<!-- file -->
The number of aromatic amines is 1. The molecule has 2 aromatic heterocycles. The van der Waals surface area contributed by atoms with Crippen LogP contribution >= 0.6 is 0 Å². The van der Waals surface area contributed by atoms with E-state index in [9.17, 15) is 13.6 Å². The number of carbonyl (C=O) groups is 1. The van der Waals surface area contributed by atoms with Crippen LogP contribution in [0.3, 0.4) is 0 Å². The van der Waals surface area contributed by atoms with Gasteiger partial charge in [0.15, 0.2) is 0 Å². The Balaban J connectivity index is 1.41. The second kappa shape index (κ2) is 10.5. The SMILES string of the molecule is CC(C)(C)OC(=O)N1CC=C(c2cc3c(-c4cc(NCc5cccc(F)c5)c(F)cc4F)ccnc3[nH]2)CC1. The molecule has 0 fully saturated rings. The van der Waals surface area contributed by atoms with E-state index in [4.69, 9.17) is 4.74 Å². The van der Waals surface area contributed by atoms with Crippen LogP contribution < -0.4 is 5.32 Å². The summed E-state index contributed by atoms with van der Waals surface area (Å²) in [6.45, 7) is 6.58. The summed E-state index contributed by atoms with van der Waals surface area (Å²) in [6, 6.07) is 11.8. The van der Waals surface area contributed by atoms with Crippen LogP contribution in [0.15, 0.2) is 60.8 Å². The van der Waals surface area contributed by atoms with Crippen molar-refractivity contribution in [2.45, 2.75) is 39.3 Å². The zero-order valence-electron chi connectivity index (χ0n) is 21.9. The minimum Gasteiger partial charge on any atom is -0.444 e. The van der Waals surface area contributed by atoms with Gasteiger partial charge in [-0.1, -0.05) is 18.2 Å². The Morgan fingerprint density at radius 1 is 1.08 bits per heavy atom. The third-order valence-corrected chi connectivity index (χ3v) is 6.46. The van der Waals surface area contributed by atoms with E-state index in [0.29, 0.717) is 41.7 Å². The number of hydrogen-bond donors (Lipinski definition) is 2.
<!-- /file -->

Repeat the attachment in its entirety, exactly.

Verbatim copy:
The number of aromatic amines is 1. The molecule has 2 aromatic heterocycles. The van der Waals surface area contributed by atoms with Crippen LogP contribution >= 0.6 is 0 Å². The van der Waals surface area contributed by atoms with E-state index in [9.17, 15) is 13.6 Å². The number of carbonyl (C=O) groups is 1. The van der Waals surface area contributed by atoms with Crippen LogP contribution in [0.3, 0.4) is 0 Å². The van der Waals surface area contributed by atoms with Gasteiger partial charge in [0.15, 0.2) is 0 Å². The Balaban J connectivity index is 1.41. The second kappa shape index (κ2) is 10.5. The SMILES string of the molecule is CC(C)(C)OC(=O)N1CC=C(c2cc3c(-c4cc(NCc5cccc(F)c5)c(F)cc4F)ccnc3[nH]2)CC1. The molecule has 0 fully saturated rings. The van der Waals surface area contributed by atoms with E-state index in [4.69, 9.17) is 4.74 Å². The van der Waals surface area contributed by atoms with Crippen LogP contribution < -0.4 is 5.32 Å². The summed E-state index contributed by atoms with van der Waals surface area (Å²) in [6.45, 7) is 6.58. The summed E-state index contributed by atoms with van der Waals surface area (Å²) in [6, 6.07) is 11.8. The van der Waals surface area contributed by atoms with Crippen LogP contribution in [0.15, 0.2) is 60.8 Å². The van der Waals surface area contributed by atoms with Crippen molar-refractivity contribution in [2.45, 2.75) is 39.3 Å². The zero-order valence-electron chi connectivity index (χ0n) is 21.9. The minimum Gasteiger partial charge on any atom is -0.444 e. The van der Waals surface area contributed by atoms with Gasteiger partial charge in [-0.1, -0.05) is 18.2 Å². The Morgan fingerprint density at radius 1 is 1.08 bits per heavy atom. The third-order valence-corrected chi connectivity index (χ3v) is 6.46. The van der Waals surface area contributed by atoms with E-state index in [0.29, 0.717) is 41.7 Å². The number of hydrogen-bond donors (Lipinski definition) is 2.